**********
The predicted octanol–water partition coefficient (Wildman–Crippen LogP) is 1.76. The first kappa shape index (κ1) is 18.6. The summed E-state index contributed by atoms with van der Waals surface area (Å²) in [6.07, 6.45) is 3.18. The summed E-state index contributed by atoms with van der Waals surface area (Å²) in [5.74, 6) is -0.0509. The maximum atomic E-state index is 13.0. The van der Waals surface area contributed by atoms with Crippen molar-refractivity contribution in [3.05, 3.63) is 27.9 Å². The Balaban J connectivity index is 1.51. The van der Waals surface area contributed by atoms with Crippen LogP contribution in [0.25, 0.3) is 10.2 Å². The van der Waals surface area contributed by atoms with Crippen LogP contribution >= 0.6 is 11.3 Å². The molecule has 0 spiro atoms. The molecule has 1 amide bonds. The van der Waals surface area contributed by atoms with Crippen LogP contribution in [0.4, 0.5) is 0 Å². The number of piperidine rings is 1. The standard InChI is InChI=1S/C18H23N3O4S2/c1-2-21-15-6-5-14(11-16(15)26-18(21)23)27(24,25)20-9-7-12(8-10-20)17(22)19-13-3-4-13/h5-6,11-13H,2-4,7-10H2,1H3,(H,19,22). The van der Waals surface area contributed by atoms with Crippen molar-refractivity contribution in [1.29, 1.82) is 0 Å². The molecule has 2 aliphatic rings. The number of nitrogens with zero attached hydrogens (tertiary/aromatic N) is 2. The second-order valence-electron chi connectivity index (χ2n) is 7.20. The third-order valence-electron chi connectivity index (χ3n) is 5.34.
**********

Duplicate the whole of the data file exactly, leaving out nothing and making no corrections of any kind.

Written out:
The predicted octanol–water partition coefficient (Wildman–Crippen LogP) is 1.76. The first kappa shape index (κ1) is 18.6. The summed E-state index contributed by atoms with van der Waals surface area (Å²) in [6.07, 6.45) is 3.18. The summed E-state index contributed by atoms with van der Waals surface area (Å²) in [5.74, 6) is -0.0509. The maximum atomic E-state index is 13.0. The van der Waals surface area contributed by atoms with Crippen molar-refractivity contribution in [3.05, 3.63) is 27.9 Å². The Balaban J connectivity index is 1.51. The van der Waals surface area contributed by atoms with Crippen LogP contribution in [0.25, 0.3) is 10.2 Å². The van der Waals surface area contributed by atoms with Crippen LogP contribution >= 0.6 is 11.3 Å². The molecule has 0 spiro atoms. The molecule has 1 amide bonds. The van der Waals surface area contributed by atoms with Crippen LogP contribution in [0.4, 0.5) is 0 Å². The number of piperidine rings is 1. The standard InChI is InChI=1S/C18H23N3O4S2/c1-2-21-15-6-5-14(11-16(15)26-18(21)23)27(24,25)20-9-7-12(8-10-20)17(22)19-13-3-4-13/h5-6,11-13H,2-4,7-10H2,1H3,(H,19,22). The van der Waals surface area contributed by atoms with Crippen molar-refractivity contribution in [1.29, 1.82) is 0 Å². The molecule has 2 aliphatic rings. The number of nitrogens with zero attached hydrogens (tertiary/aromatic N) is 2. The second-order valence-electron chi connectivity index (χ2n) is 7.20. The third-order valence-electron chi connectivity index (χ3n) is 5.34.